The Electricity Consumers Resource Council (ELCON), leading a coalition of 11 organizations, on July 8 sent a letter to Congressional leaders calling for an independent study on the impacts on consumers of wholesale electric power markets under the jurisdiction of the Federal Energy Regulatory Commission (FERC).
The letter requests that the Congressional leaders direct the Government Accountability Office (GAO) or other independent oversight organization “to undertake a detailed and objective study of the cost of electricity” and specifically of how FERC policies regarding wholesale power markets impact the cost and reliability of delivered power.
“We need regulators who base their policy decisions on objective data and real-world impacts rather than assumptions by advocates,” the signatories said in the letter.
While FERC commissioned a report on the benefits of wholesale competition in the Entergy region in 2010, that study looked at future prices, not actual historical costs and benefits. “To our knowledge, no one has studied the impacts of RTOs [regional transmission organizations] on customer bills,” the letter said.
“Government studies published more than a decade ago regarding wholesale markets claimed to lack the necessary data—the time is right to revisit these issues with fresh data so we can have an informed debate about the impacts of wholesale markets on consumers,” Travis Fisher, president and CEO of ELCON, said in a statement.
ELCON is a national association of large industrial consumers of electricity. ELCON was joined in the request by other industrial consumer advocates, as well as public policy organizations, including Energy Choice Coalition, Public Citizen, Conservative Energy Network, Industrial Energy Consumers of Pennsylvania, Louisiana Energy Users Group, and R Street Institute.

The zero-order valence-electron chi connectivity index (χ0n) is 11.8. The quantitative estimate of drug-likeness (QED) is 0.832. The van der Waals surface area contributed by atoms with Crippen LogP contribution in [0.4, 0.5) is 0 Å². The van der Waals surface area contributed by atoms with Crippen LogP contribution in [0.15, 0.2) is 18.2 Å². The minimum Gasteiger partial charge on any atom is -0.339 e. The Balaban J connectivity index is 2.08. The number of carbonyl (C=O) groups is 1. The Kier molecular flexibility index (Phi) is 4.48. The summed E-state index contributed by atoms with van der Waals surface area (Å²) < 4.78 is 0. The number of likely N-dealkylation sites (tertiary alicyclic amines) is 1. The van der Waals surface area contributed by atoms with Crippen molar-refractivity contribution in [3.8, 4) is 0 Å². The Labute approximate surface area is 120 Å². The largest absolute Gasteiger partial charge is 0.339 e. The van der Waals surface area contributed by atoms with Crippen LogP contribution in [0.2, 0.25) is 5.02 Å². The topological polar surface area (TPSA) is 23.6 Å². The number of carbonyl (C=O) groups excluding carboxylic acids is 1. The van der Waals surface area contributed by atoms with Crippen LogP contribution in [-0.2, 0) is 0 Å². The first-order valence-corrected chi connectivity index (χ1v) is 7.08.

The letter was addressed to the leaders of the energy committees of both the Senate and the House of Representatives. It was also copied to the chairman and commissioners of FERC.
“At minimum,” the letter’s authors said, the study “should examine how existing RTO market structures have impacted the cost of electricity to retail consumers. We also ask that the study explore the reliability impacts of wholesale market structure and, if resources allow, develop a set of best practices regarding RTO expansion.”
The letter cited a letter by nine former FERC chairmen and commissioners who advocated for an expansion of RTOs.
Saying that the requested study is “long overdue,” the signatories also cited a 2008 study in which the GAO said, “there is no consensus about whether RTO markets provide benefits to consumers or how they have influenced consumer electricity prices.”
With “no guidance from federal regulators, states and regions are independently exploring the impacts of RTOs,” the letter says, citing proceedings under way in North Carolina, South Carolina, Colorado, Nevada, Missouri, and Oregon.
Many of those battles are primarily between incumbent utilities and “a growing chorus of consumers who want more choice, better access to new technologies, or less exposure to the ratepayer risks associated with monopoly utilities,” the signatories said.
The issue is not matter of “historical trivia,” the signatories said, but is “more important than ever” because of three trends: discussions about the voluntary or mandatory expansion of RTOs, state and federal policies driving changes in resource mix that will require large spending increases in transmission infrastructure, and increased electrification to the economy.